Despite playing into some stereotypes, this will hit a sweet spot for tweens.

GIRL STUFF.

Friendship is tested when three girls start middle school and are together at the same school for the first time.

Fonda, Drew, and Ruthie have been neighbors and best friends since they were little. Fonda, excited to be attending school without being overshadowed by an older sister, can’t wait to have a group she can depend on in the face of an intimidating popular girl clique. Drew, who was at a private school, is looking forward to not having to wear a uniform and to going to the same school as Will, a cute boy she met over the summer. Ruthie, who is coming from an alternative school with a long list of rules, has high expectations for public school. However, Fonda’s plans are immediately disrupted when Ruthie is put in the tiny gifted and talented program, whose students are kept separate from everyone else. The writing is funny and will land well with a tween audience, as will the theme of shifting friendship. Fonda is forced to confront her controlling and manipulative ways as she tries to make her friends conform to her plan for popularity. Her behavior feeds into girl-drama clichés, but the portrayal of the other girls, who face the repercussions of succumbing to peer pressure and sacrificing what they truly want, is more well rounded. All main characters are cued as White.

Despite playing into some stereotypes, this will hit a sweet spot for tweens. (Fiction. 10-13)

Pub Date: Feb. 2, 2021

ISBN: 978-1-984814-98-2

Page Count: 256

Publisher: Putnam

Review Posted Online: Nov. 17, 2020

Kirkus Reviews Issue: Dec. 1, 2020

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However tried and true, the Harry Potter–esque elements and set pieces don’t keep this cumbersome coming-of-age tale afloat,...

EXILE

From the Keeper of the Lost Cities series , Vol. 2

Full-blown middle-volume-itis leaves this continuation of the tale of a teenage elf who has been genetically modified for so-far undisclosed purposes dead in the water.

As the page count burgeons, significant plot developments slow to a trickle. Thirteen-year-old Sophie manifests yet more magical powers while going head-to-head with hostile members of the Lost Cities Council and her own adoptive elvin father, Grady, over whether the clandestine Black Swan cabal, her apparent creators and (in the previous episode) kidnappers, are allies or enemies. Messenger tries to lighten the tone by dressing Sophie and her classmates at the Hogwarts-ian Foxfire Academy as mastodons for a silly opening ceremony and by having her care for an alicorn—a winged unicorn so magnificent that even its poop sparkles. It’s not enough; two sad memorial services, a trip to a dreary underground prison, a rash of adult characters succumbing to mental breakdowns and a frequently weepy protagonist who is increasingly shunned as “the girl who was taken” give the tale a soggy texture. Also, despite several cryptic clues and a late attack by hooded figures, neither the identity nor the agenda of the Black Swan comes closer to being revealed.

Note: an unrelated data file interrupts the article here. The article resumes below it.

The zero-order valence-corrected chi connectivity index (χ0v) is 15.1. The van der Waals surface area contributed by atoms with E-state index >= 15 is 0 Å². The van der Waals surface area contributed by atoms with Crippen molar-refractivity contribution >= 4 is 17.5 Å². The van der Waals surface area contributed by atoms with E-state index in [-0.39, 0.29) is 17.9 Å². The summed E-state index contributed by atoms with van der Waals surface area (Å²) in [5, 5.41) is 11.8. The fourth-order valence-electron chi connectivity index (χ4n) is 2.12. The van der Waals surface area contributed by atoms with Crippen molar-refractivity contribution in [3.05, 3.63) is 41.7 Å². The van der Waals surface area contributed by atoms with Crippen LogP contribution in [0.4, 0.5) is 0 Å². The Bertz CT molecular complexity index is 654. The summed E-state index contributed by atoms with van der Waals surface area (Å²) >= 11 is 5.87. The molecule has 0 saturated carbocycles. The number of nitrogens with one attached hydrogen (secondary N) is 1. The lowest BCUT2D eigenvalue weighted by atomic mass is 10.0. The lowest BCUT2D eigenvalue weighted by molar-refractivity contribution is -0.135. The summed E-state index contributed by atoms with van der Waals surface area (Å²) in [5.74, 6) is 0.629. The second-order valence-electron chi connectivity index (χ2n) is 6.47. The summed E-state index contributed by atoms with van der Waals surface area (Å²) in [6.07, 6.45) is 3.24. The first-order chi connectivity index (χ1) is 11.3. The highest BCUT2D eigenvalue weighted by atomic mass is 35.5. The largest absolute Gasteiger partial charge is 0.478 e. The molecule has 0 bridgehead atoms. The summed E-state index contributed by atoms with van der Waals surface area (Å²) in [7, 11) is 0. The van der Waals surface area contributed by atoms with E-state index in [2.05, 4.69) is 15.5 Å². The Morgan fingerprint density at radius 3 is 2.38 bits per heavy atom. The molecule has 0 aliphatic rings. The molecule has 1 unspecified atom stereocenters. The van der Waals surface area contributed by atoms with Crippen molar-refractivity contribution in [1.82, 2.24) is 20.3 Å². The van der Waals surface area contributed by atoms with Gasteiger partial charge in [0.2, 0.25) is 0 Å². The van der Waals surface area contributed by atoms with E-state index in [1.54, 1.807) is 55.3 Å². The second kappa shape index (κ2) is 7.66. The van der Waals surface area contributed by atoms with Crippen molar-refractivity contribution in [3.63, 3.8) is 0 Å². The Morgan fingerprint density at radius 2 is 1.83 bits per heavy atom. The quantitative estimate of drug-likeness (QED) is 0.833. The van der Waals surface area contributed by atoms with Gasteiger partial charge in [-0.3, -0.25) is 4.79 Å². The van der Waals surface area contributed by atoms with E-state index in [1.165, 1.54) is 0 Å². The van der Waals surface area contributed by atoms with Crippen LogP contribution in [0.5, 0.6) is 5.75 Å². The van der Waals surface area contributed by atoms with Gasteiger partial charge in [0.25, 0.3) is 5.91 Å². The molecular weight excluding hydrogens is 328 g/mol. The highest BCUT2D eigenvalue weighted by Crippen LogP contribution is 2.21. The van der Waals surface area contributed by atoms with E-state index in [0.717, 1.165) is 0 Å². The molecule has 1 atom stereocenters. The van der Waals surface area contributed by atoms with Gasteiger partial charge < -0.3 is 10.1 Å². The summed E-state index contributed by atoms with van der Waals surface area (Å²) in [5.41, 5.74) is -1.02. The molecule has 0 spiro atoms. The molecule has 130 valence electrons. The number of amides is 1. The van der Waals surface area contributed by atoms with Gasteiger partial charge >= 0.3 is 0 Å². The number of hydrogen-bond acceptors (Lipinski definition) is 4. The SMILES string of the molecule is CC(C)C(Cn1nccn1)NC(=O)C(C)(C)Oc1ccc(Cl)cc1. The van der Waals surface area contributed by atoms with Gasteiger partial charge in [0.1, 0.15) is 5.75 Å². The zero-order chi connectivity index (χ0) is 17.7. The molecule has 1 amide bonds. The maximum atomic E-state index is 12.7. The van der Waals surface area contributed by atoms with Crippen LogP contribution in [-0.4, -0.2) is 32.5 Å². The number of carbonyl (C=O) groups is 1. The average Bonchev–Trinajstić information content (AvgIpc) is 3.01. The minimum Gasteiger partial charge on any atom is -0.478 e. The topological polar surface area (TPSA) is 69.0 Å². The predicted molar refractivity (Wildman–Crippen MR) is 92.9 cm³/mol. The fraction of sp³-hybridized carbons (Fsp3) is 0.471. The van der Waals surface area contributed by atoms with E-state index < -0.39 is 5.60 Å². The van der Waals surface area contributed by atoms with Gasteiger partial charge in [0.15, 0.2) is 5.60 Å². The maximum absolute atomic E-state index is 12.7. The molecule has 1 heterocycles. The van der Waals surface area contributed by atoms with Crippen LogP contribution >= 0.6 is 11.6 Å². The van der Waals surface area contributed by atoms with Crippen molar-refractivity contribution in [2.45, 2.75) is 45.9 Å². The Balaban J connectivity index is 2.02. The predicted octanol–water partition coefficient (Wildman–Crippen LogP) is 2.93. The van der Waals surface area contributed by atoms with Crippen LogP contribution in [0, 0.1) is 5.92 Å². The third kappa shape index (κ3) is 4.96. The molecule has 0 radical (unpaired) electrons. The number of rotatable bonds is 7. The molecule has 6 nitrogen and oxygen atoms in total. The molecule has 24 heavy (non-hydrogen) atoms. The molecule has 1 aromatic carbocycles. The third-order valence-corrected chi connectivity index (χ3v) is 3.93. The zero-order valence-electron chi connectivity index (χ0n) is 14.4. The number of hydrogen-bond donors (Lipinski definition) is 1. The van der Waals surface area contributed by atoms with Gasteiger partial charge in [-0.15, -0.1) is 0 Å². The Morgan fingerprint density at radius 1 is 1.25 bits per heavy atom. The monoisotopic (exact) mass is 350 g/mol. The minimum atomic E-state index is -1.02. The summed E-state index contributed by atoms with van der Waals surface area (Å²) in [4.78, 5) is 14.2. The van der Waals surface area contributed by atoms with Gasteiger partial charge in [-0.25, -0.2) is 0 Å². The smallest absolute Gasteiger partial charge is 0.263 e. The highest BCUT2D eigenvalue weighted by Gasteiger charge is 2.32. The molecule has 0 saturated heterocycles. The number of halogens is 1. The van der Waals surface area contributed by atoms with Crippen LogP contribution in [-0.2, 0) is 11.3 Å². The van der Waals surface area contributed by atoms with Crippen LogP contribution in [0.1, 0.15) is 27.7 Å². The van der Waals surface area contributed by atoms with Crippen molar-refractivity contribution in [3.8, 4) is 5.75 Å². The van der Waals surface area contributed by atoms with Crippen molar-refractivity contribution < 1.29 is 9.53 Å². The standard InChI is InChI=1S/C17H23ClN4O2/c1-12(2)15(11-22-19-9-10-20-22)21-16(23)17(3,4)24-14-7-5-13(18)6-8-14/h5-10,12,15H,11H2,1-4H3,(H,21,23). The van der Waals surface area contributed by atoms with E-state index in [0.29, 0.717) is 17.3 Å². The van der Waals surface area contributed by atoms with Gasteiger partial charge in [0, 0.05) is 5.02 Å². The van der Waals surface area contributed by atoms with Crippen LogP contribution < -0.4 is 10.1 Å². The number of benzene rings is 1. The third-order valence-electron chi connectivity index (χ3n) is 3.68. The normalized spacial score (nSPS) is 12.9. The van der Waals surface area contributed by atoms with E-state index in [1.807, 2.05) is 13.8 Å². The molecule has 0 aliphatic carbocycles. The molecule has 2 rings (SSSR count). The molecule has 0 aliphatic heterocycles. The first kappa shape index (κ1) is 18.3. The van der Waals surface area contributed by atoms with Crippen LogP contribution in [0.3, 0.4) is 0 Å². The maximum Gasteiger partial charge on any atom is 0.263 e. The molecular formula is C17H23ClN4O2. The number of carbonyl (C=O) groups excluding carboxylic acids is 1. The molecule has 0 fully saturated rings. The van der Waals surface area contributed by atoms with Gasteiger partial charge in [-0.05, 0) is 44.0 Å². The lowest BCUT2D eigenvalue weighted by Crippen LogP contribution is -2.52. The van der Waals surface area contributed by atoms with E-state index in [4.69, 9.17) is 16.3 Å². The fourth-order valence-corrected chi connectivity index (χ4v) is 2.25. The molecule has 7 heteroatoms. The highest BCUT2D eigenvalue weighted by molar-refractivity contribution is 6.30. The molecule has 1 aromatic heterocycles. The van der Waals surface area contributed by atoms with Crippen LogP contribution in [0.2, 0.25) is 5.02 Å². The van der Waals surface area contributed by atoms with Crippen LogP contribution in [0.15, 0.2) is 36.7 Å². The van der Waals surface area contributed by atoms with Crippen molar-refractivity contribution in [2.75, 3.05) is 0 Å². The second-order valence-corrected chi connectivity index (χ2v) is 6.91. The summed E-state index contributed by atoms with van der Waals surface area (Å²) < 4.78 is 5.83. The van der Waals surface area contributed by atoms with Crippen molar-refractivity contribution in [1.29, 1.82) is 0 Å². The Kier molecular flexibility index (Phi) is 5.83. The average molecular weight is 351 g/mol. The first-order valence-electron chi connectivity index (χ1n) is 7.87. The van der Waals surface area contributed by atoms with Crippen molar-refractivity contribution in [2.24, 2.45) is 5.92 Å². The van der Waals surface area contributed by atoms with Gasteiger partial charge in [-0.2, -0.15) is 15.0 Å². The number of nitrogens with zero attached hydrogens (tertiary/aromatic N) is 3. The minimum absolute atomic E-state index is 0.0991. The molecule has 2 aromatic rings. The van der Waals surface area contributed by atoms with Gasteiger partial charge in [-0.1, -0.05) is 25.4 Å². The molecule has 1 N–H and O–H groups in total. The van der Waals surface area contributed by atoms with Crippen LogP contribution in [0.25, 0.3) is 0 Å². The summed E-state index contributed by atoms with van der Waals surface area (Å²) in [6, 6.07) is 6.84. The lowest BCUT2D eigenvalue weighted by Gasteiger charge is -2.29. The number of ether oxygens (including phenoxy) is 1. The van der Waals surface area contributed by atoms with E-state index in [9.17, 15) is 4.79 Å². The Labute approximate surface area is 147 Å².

However tried and true, the Harry Potter–esque elements and set pieces don’t keep this cumbersome coming-of-age tale afloat, much less under way. (Fantasy 10-12)

Pub Date: Oct. 1, 2013

ISBN: 978-1-4424-4596-3

Page Count: 576

Publisher: Simon Pulse/Simon & Schuster

Review Posted Online: July 17, 2013

Kirkus Reviews Issue: Aug. 1, 2013

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Another bundle of lightly delivered life lessons wrapped in a cozy blanket of wish fulfillment.

MY LIFE AS A BILLIONAIRE

From the My Life series , Vol. 10

A winning lottery ticket gives 12-year-old Derek Fallon a taste of what it’s like to have massive, fantastic wealth!

As in his previous nine My Life series outings, Derek discovers that opportunity brings ups, downs, and negotiations with both himself and others. When the Powerball ticket that he gets in lieu of the $40 he was promised for helping his friend’s big brother, Jamie, move some equipment comes up a winner, the first check alone is big enough to cover not only personal indulgences like a pair of $9,000 sneakers, but a cool BMX wheelchair for his buddy Umberto and a massive donation to the Greta Thunberg Foundation. It also leaves him feeling like an outsider, since everyone now treats him differently, and guilty to have so much without having earned it. Luckily, he also has common-sensical friends to keep his head straight and indulgent but rock-solid parents to check his wilder impulses while filling him in on the basics of money management. He also has Jamie, with whom he agreed to split the proceeds and who goes hog wild with his share, as a cautionary example when questions arise about the ticket’s legitimacy. Stick figure drawings in the margins add wry visual definitions and commentary to Derek’s dazed and dazzled narrative. The cast presents as White throughout.

Another bundle of lightly delivered life lessons wrapped in a cozy blanket of wish fulfillment. (Fiction. 10-13)

Pub Date: April 6, 2021

ISBN: 978-1-250-26181-6

Page Count: 224

Publisher: Henry Holt

Review Posted Online: Feb. 9, 2021

Kirkus Reviews Issue: March 1, 2021

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